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This is code that creates a local object inside a closure.

function A() {
    this.welcome = "Welcome";
}

var P = (function() {
    var a = new A();
    function printa() {
        console.log(a);
    }
    return {
        printa: printa
    };
})();


P.printa();

It prints:

{ welcome: 'Welcome' }

After the P=... function is executed, P gets a new object that holds a reference to a function printa(), but at this time, local variable a should be freed. Why is it not freed? Or is it temporarily there because it's not garbage collected?

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My point is that although printa mentions a, it is not executed at the time it's returned. So it make sense that printa should not keep the reference to a, since it's a function, not a dictionary. Otherwise it needs to hold all the outside variables even is not executed. –  lcltj Aug 1 '12 at 18:44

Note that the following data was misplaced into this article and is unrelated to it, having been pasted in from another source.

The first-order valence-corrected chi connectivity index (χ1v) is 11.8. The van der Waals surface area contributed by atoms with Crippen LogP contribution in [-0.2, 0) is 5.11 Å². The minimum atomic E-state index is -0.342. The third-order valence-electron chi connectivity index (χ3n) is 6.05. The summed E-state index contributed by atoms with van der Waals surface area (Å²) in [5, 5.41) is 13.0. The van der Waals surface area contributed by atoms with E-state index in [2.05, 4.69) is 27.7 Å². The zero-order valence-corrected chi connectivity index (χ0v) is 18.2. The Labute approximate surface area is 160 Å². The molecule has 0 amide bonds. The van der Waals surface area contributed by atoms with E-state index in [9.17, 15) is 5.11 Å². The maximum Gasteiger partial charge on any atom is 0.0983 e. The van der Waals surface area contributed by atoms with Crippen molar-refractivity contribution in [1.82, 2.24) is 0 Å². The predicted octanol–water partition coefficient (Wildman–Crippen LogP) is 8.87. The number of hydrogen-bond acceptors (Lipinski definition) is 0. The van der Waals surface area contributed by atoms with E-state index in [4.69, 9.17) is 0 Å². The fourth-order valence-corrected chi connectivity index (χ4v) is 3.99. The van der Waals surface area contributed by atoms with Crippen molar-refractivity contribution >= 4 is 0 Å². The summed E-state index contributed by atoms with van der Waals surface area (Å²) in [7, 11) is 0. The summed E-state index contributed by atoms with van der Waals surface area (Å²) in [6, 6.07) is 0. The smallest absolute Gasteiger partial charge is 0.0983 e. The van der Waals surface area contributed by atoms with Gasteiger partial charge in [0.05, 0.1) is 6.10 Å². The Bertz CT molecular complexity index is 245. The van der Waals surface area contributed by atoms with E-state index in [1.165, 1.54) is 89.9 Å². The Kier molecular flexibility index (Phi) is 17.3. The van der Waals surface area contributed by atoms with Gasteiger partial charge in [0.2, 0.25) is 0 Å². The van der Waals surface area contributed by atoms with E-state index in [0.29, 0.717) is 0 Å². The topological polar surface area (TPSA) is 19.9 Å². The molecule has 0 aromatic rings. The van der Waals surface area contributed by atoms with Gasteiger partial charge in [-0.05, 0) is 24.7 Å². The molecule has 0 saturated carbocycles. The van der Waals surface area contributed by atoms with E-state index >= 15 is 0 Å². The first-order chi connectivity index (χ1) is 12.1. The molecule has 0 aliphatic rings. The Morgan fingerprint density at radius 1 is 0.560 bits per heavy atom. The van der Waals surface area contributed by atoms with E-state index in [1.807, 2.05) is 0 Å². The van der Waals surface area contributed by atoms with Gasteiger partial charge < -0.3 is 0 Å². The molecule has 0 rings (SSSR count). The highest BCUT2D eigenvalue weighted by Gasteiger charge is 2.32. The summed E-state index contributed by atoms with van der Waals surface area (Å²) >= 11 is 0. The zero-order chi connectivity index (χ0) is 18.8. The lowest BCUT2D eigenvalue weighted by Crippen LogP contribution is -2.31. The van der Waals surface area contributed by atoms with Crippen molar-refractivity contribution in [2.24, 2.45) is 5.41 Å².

3 Answers 3

up vote 4 down vote accepted

a is kept referenced by the closure from the printa function.

a will be garbage collected some time after there are no more references to the printa function.

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Does that mean a function can actually holds all the variables mentioned inside it even without executing it? This makes a function more like an array or dictionary. –  lcltj Aug 1 '12 at 18:36

There is the rule: if some variable is holding by some scope, than it is not free. In your example variable a is used by scope of printa function.

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a will always exist outside of that closure created by function printa. a is still within the scope chain of printa, so it is not freed (i.e., garbage collected) until there are no more references to printa

However garbage collection varies from browser to browser (IE6 anyone?), so all bets off on exactly when it will exactly be garbage collected.

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